2.  In today's society, many mothers and families do not live near extended family such as grandparents and aunts and uncles.  Because of this change in dynamic, mothers need to find creative ways to get things done.  Some mothers hire a teen babysitter to play with their children or to hold the new baby, while they do a little bit of cleaning or cooking.  Teens will work for lower pay than an adult and will really enjoy entertaining younger children because they are kids themselves :) If you have the funds, consider hiring someone to clean your house even once a month.  A lot of moms like the FlyLady website.  Even if you do not follow her program to a tee, she is great at encouraging you to make baby step type changes.  Her philosophy is that even a household task done imperfectly still blesses your family!  Her book, Sink Reflections is very encouraging and a great one to have on hand.

3. You might consider having your house toddler proofed in such a way that when your baby needs to nurse, you do not need to worry about him or her getting into something dangerous.  For example, have locks on the back yard gates and keep doors closed with door knob covers to keep toddlers out of older children's' rooms. Also, keep a basket full of special toys, books and CDs for your toddler for use solely during baby's nursing time.  A lot of moms have a quiet time during the afternoon when the baby takes a nursing nap (Fifth Standard of Ecological Breastfeeding) and the toddler also takes a nap.  Older children play quietly or read during that time.

4. Many moms find slings or baby carriers useful for attending to baby's need for closeness to mom and sometimes to help them fall asleep.  This way you can more easily hold your baby and still attend to an older child or a household task.  My favorite sling is the Maya Wrap, but there are literally dozens and dozens of different baby carriers and sling types out there.  Here is an article that discusses the many benefits of carrying your baby in a sling, wrap or baby carrier.

5. Sleep with your baby at night (Fourth Standard of Ecological Breastfeeding) using safe cosleeping habits.  In many cases, cosleeping at night makes for more sleep for mom.

6.  At the beginning of each day, pray and think about what the most important tasks are that need to get accomplished.  Take care of those at the first opportunity.  Also, give your older children age appropriate chores to complete around the house.  Some moms find a morning chore time works well, especially if everyone takes part - that way the children see you doing chores too.  Some moms have a more structured approach and assign certain chores to certain days.  The book, Large Family Logistics, has helped some moms cope with the challenges of a big family;  I have not personally read this book but I have heard that it is a good read.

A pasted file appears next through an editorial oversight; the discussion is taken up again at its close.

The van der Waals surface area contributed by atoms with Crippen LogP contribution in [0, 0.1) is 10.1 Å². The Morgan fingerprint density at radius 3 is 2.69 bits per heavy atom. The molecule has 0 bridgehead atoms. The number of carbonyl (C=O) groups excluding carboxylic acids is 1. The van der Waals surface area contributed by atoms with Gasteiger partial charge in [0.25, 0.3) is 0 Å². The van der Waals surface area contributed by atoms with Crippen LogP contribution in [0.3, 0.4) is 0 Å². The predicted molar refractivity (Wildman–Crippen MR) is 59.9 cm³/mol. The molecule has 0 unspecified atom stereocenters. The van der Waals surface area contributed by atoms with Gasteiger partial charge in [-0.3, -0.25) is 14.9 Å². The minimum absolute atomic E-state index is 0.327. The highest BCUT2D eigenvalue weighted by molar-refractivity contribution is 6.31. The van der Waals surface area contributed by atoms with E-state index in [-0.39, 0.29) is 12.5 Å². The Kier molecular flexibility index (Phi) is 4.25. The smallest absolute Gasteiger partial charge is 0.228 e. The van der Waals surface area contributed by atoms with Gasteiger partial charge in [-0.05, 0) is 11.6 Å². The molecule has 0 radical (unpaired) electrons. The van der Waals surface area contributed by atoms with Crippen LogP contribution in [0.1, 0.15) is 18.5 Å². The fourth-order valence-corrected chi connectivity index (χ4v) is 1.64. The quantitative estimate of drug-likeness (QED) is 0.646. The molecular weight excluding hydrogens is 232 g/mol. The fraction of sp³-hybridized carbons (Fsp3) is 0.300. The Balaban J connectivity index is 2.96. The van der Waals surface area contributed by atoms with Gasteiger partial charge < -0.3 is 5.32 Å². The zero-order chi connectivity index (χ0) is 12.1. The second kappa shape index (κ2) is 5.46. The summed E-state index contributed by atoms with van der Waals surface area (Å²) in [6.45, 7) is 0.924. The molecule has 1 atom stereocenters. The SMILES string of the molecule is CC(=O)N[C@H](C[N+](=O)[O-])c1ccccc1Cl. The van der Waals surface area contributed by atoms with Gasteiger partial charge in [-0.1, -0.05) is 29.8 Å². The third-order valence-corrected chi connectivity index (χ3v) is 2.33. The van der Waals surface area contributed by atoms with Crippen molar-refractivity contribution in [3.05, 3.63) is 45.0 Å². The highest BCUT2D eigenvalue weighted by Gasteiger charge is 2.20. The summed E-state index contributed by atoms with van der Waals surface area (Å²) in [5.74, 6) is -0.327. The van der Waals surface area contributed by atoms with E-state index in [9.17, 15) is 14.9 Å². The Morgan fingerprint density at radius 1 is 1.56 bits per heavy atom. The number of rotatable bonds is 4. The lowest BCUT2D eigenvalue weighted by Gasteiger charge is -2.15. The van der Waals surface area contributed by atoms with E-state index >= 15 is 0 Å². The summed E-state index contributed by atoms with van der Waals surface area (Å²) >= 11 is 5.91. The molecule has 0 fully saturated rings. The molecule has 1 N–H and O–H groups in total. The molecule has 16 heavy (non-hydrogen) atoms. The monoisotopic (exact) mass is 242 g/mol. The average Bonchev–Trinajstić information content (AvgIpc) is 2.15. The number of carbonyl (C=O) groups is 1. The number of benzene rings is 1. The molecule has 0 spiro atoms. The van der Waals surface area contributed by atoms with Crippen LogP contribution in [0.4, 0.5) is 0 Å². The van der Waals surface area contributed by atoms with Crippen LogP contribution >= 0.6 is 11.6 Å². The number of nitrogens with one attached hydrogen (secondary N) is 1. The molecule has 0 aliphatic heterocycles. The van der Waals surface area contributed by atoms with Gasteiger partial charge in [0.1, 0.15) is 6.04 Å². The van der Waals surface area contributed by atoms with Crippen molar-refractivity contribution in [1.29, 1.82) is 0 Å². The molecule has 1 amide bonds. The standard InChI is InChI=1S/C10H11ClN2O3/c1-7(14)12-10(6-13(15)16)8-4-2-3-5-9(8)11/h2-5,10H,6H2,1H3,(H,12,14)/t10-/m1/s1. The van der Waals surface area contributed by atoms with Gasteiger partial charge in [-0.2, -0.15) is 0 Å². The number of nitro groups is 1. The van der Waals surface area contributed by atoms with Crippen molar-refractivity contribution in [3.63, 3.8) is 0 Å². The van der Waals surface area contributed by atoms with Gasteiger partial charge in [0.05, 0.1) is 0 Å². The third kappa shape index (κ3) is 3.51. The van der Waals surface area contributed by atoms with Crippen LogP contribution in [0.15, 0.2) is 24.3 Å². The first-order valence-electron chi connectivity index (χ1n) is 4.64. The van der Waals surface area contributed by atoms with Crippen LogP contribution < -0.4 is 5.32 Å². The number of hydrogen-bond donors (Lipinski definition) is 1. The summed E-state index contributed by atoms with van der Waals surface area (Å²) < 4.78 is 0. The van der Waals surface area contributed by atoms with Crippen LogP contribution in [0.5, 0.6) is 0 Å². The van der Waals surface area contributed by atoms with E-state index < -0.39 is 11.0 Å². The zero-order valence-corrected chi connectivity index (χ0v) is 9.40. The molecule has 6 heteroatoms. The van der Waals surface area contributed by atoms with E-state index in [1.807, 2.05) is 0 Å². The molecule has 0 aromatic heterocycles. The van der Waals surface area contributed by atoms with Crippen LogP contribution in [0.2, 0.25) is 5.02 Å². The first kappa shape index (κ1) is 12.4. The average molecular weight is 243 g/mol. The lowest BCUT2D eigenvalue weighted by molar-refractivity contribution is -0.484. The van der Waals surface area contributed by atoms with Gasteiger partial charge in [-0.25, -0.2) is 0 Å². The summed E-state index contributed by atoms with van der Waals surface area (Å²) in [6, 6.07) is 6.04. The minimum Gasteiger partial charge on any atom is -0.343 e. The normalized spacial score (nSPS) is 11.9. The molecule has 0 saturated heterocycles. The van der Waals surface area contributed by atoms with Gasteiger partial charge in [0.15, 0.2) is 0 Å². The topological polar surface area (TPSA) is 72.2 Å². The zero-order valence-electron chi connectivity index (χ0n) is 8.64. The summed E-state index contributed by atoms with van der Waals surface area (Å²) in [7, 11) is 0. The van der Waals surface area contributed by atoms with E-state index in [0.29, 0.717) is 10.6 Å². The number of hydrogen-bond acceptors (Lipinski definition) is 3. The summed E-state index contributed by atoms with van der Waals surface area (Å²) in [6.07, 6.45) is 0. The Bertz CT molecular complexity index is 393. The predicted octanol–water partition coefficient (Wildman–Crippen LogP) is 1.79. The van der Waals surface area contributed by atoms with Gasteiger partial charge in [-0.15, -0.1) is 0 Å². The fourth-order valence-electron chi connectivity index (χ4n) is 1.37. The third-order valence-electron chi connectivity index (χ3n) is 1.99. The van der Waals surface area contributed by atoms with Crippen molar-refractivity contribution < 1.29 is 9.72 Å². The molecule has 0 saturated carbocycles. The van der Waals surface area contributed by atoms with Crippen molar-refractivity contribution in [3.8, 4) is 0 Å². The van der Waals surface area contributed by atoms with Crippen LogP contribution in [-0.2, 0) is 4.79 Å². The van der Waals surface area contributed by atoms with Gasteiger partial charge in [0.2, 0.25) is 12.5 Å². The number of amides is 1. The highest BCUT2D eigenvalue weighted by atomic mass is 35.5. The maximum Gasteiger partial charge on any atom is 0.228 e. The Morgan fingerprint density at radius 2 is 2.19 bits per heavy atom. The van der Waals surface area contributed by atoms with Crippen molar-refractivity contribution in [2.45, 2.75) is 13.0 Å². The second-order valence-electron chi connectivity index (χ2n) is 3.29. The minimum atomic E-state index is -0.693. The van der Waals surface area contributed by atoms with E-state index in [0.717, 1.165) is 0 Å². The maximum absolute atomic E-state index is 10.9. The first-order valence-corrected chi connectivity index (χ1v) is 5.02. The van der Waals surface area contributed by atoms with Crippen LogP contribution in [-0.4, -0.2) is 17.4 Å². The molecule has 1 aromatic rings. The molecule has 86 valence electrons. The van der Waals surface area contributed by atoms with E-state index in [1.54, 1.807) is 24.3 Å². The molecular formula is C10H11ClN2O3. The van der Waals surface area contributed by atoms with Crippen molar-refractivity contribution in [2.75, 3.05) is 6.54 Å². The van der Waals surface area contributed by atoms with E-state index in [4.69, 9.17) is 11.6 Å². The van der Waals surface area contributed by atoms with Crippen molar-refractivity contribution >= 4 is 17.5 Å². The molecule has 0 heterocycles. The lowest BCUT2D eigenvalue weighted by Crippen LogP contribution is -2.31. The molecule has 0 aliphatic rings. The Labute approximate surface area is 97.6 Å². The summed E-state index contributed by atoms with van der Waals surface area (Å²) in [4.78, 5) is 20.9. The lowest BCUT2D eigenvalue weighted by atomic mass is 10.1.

7.  I have also found the "minimalist" type philosophy helpful in helping me declutter my house.  The idea is not to get rid of all your possessions, but to simply keep only what you love.  I would have to say that in terms of kids' clothing, I do not follow this approach.  I store all my children's outgrown clothes in bins labeled with the size and now that we have a little girl - by gender.  When I do come up with a bag of items we no longer need or love, I put them directly into my car and stop at the second hand store within a few days.  Actually, one advantage of breastfeeding your baby (as opposed to formula feeding) is that there is less likelihood of permanent stains left on clothes from him spitting up, so you can pass more clothes down to your later children.  This saves you money and is better for the environment.  Also, when considering buying a new item, think if you really need it or will it be useful or enjoyable in the long term. If you think about it, this approach is a very Catholic.  We are called to be good stewards of our possessions and to share with the needy.  Here is a book I really enjoyed on this topic: Clutter-Free with Kids.

8.  Remember that the baby and toddler times are short-lived.  Take time to cuddle your baby and play with your toddler.  Sometimes the vacuuming just needs to wait :)